Syriza betrayed its principles – and the Greek people. Its days are numbered

In January 2015, progressives the world over hailed Syriza’s general election victory as a rejection of EU-imposed austerity and the dawn of a new era for Greece. Four years on, Alexis Tsipras’s once radical party goes to the polls on Sunday as a dead man walking – it’s now a confused political mishmash of leftists, social democrats, conservatives and rightwing populists that defends the very neoliberal policies Syriza once threatened to destroy the eurozone over.

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The party’s main difference from its rightwing rival, New Democracy, is a laughable persistence in claiming to be a party of the left. Its government record shows greater zeal in implementing the neoliberal programme of the European troika – the consortium of the European commission, the European Central Bank and the IMF – in the years since the 2008 financial crisis than any of its conservative predecessors.

Tsipras goes to the polls on Sunday having already suffered a major setback in the European elections in May. In its first contest since the national election of September 2015, Syriza saw its share of the vote plummet, confirming the party’s slump since its peak four years ago. The party’s own ministers attributed its defeat in May to the unpopularity of austerity and the controversial Prespa agreement, resolving the decades-long dispute over Macedonia’s name. Centre-right opponents, however, portray the result as a rejection of what they call Syriza’s populism.

Both explanations, however, are inadequate. The painful truth about Syriza is that it has ruled Greece for four years as a party suffering from identity loss and diminishing credibility. Its record in government has been so full of compromises and retreats that it now hovers across the political spectrum like an amorphous haze – a phantom of its old self, without much shape or substance. Tsipras’s cabinet includes ministers who have defected from almost every other party in parliament, even several hard-right populists from the Independent Greeks.

Much of this goes back to the summer of 2015, when Tsipras made an astonishing U-turn, accepting the troika’s bailout deal with many strings attached, including austerity until 2060 and revenue from privatisations going to an international fund until 2114. What Syriza fails to grasp, is that, besides the toxic deal itself, the deceitful manner in which it accepted and implemented it caused a deep political and cultural trauma among Greek progressives. Exit polls from the European elections show that “desire to punish Syriza for its unfulfilled promises” was a key voter sentiment as the pain of austerity lingers.

This week marks the fourth anniversary of the 2015 referendum, in which 61% of Greeks backed Tsipras’s defiant “no” to the bailouts of the troika – only to see their prime minister sign a capitulation agreement a week later.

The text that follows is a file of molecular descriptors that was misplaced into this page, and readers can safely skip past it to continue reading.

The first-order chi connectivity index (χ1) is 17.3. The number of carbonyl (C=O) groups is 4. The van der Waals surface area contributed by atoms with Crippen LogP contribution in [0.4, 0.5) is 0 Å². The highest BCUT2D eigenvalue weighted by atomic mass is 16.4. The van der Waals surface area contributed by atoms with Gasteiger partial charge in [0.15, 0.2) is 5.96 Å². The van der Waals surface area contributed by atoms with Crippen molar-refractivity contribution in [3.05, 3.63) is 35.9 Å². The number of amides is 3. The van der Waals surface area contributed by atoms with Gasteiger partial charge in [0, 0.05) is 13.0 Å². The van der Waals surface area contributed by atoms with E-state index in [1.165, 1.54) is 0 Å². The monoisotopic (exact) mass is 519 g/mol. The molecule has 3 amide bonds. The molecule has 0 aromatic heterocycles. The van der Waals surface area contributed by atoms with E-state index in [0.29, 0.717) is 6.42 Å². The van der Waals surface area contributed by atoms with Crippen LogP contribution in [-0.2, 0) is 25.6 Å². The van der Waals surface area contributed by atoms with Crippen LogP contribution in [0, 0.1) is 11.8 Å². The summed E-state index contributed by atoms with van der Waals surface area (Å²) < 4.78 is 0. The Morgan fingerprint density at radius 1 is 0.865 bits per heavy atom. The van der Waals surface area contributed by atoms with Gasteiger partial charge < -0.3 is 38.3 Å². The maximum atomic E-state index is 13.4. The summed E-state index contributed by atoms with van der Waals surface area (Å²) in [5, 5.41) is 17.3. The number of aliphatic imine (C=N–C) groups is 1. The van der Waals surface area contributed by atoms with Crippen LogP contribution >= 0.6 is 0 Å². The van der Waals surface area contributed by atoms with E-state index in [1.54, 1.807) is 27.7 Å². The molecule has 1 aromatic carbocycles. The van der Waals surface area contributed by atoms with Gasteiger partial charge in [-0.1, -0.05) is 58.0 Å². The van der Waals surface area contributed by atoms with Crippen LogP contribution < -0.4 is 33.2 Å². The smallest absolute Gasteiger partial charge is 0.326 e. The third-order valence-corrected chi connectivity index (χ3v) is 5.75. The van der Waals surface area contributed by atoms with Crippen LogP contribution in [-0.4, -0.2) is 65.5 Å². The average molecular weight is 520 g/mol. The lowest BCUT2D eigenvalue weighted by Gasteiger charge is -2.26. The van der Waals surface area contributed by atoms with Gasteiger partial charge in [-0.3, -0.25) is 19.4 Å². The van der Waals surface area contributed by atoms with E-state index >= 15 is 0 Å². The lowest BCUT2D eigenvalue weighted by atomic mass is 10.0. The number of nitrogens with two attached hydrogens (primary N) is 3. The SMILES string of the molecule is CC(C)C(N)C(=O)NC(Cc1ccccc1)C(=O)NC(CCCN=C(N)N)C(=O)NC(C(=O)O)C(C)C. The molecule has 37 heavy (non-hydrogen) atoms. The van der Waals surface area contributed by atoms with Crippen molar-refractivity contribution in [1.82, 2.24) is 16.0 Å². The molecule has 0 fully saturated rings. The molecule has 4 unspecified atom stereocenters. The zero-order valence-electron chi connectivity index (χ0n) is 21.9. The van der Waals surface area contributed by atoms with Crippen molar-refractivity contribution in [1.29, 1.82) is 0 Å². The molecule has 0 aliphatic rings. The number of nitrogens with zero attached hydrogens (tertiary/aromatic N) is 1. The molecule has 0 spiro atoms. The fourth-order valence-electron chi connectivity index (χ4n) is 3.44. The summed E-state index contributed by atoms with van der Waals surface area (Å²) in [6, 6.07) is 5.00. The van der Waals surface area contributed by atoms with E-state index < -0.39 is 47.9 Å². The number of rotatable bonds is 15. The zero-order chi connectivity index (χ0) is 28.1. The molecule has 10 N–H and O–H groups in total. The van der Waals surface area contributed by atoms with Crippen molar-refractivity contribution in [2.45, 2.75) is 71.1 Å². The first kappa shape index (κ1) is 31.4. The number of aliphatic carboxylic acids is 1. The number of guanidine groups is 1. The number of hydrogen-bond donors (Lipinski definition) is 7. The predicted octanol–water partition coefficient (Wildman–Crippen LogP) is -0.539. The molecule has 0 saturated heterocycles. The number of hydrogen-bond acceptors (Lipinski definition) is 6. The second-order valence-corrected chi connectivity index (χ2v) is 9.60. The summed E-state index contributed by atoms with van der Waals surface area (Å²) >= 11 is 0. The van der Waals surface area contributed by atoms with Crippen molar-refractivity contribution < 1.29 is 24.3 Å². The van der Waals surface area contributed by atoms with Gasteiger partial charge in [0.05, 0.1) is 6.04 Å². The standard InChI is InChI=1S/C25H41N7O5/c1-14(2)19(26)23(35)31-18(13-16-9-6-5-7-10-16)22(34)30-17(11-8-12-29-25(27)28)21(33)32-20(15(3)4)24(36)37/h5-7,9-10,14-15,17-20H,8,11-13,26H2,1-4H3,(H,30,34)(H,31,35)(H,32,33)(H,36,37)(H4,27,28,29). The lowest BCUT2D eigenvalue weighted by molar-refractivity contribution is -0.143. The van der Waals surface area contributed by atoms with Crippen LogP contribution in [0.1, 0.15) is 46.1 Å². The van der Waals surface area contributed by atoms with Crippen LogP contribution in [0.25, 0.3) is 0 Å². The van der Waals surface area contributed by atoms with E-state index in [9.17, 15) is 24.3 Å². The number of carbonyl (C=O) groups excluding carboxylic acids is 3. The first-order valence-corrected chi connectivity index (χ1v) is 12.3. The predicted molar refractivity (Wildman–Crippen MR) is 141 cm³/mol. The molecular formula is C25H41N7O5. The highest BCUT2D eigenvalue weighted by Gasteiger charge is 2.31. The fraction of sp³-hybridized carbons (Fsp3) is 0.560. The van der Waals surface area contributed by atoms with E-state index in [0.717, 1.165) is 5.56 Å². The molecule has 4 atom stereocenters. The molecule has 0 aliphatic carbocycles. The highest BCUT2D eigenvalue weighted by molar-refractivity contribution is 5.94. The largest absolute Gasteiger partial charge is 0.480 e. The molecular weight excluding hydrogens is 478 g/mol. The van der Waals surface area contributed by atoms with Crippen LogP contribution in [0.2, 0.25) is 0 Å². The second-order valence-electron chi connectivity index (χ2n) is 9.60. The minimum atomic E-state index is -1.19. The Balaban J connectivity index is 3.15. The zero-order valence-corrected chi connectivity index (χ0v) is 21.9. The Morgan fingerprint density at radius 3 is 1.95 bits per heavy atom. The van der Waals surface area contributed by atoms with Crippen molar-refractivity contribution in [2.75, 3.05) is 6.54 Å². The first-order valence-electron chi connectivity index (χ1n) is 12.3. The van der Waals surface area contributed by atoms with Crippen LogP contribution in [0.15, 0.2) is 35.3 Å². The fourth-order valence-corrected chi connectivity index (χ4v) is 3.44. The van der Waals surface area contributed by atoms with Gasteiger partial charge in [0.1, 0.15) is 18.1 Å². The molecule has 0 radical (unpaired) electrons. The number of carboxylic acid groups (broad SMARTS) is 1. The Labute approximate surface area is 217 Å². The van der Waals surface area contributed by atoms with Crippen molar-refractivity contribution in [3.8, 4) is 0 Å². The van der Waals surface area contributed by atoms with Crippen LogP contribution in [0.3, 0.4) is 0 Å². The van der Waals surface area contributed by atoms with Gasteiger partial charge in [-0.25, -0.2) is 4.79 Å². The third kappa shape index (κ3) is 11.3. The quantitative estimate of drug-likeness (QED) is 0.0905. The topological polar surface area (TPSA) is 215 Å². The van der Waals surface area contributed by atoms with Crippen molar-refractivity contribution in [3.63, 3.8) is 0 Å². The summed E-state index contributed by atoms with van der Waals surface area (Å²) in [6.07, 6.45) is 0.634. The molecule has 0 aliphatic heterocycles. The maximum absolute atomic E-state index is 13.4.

Then, Tsipras began to praise the troika’s neoliberal programme for offering cheap credit, financial security and a supposed path to recovery. He took pride in not exceeding the deadly 3.5% surplus targets, which he had previously condemned for “strangling the Greek economy”. Soon he was giving thanks to the mother of European neoliberalism, Angela Merkel, for her “excellent cooperation” and “responsible leadership”. As Professor Wolfgang Streeck of the Max Planck Institute recently wrote, Tsipras “became Angela Merkel’s favourite disciple in the art of treason”.

This cuts against the centre-right’s view that Syriza is unpopular because of its supposed populism. Such analysis conveniently overlooks the fact that in the past four years, Syriza has become the darling of the European neoliberal establishment. In 2017, Pierre Moscovici, the French EU commissioner for economic and financial affairs, said that Syriza cannot be considered a populist party. Recently, the conservative newspaper Frankfurter Allgemeine Zeitung has admitted that many in the EU will miss Tsipras when he is gone.

So far Tsipras has lacked the intellectual interest and political discipline to embrace major reform in Greece. Now his party is facing a massive defeat in Sunday’s elections because it chose a very particular path: not populism, but one with an equally well-known name in the history of ideas – opportunism. That is a nihilist politics of survival, based on short-term tactics and manoeuvres and an inexhaustible willingness to be all things to all people. Such opportunism casually swaps polarising, anti-establishment discourse with a chameleon-like adjustability, cosying up to the very powers Syriza was elected to challenge.

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After betraying its principles in 2015, Syriza became something other than itself. Once it surrendered to neoliberalism, there was little left for a once radical party to have scruples about – and so the opportunistic pivot was complete. Tsipras’s warm relations with Donald Trump, Benjamin Netanyahu and Saudi Arabia are an extension of this departure from Syriza’s original values.

Eleanor Roosevelt once said: “I can tell you how to fail: try to please everybody.” On Sunday Syriza will be crushed because it broke this cardinal rule.

Alexander Kazamias is director of politics at Coventry University and parliamentary candidate with the Course of Freedom party, led by the former president of the Greek parliament, Zoe Konstantopoulou

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